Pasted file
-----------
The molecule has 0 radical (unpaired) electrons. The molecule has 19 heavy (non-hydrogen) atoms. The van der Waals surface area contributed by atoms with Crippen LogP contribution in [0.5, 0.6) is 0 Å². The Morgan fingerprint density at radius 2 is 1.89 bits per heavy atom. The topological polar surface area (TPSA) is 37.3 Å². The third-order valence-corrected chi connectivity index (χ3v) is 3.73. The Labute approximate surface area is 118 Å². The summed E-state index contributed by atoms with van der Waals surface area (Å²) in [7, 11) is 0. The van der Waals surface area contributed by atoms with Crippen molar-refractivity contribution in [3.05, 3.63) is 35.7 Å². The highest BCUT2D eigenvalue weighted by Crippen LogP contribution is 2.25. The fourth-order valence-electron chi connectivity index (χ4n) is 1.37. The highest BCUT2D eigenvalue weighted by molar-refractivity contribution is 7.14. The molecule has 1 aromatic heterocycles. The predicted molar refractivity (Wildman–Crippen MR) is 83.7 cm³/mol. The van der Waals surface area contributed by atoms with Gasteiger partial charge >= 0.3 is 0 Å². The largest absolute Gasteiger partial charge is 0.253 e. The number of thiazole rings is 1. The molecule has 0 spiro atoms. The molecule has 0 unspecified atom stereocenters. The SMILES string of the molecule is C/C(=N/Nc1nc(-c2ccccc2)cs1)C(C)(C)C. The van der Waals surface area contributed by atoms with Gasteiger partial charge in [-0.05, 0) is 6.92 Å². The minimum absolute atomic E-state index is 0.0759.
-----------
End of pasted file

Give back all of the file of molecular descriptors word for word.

The molecule has 0 radical (unpaired) electrons. The molecule has 19 heavy (non-hydrogen) atoms. The van der Waals surface area contributed by atoms with Crippen LogP contribution in [0.5, 0.6) is 0 Å². The Morgan fingerprint density at radius 2 is 1.89 bits per heavy atom. The topological polar surface area (TPSA) is 37.3 Å². The third-order valence-corrected chi connectivity index (χ3v) is 3.73. The Labute approximate surface area is 118 Å². The summed E-state index contributed by atoms with van der Waals surface area (Å²) in [7, 11) is 0. The van der Waals surface area contributed by atoms with Crippen molar-refractivity contribution in [3.05, 3.63) is 35.7 Å². The highest BCUT2D eigenvalue weighted by Crippen LogP contribution is 2.25. The fourth-order valence-electron chi connectivity index (χ4n) is 1.37. The highest BCUT2D eigenvalue weighted by molar-refractivity contribution is 7.14. The molecule has 1 aromatic heterocycles. The predicted molar refractivity (Wildman–Crippen MR) is 83.7 cm³/mol. The van der Waals surface area contributed by atoms with Gasteiger partial charge >= 0.3 is 0 Å². The largest absolute Gasteiger partial charge is 0.253 e. The number of thiazole rings is 1. The molecule has 0 spiro atoms. The molecule has 0 unspecified atom stereocenters. The SMILES string of the molecule is C/C(=N/Nc1nc(-c2ccccc2)cs1)C(C)(C)C. The van der Waals surface area contributed by atoms with Gasteiger partial charge in [-0.05, 0) is 6.92 Å². The minimum absolute atomic E-state index is 0.0759.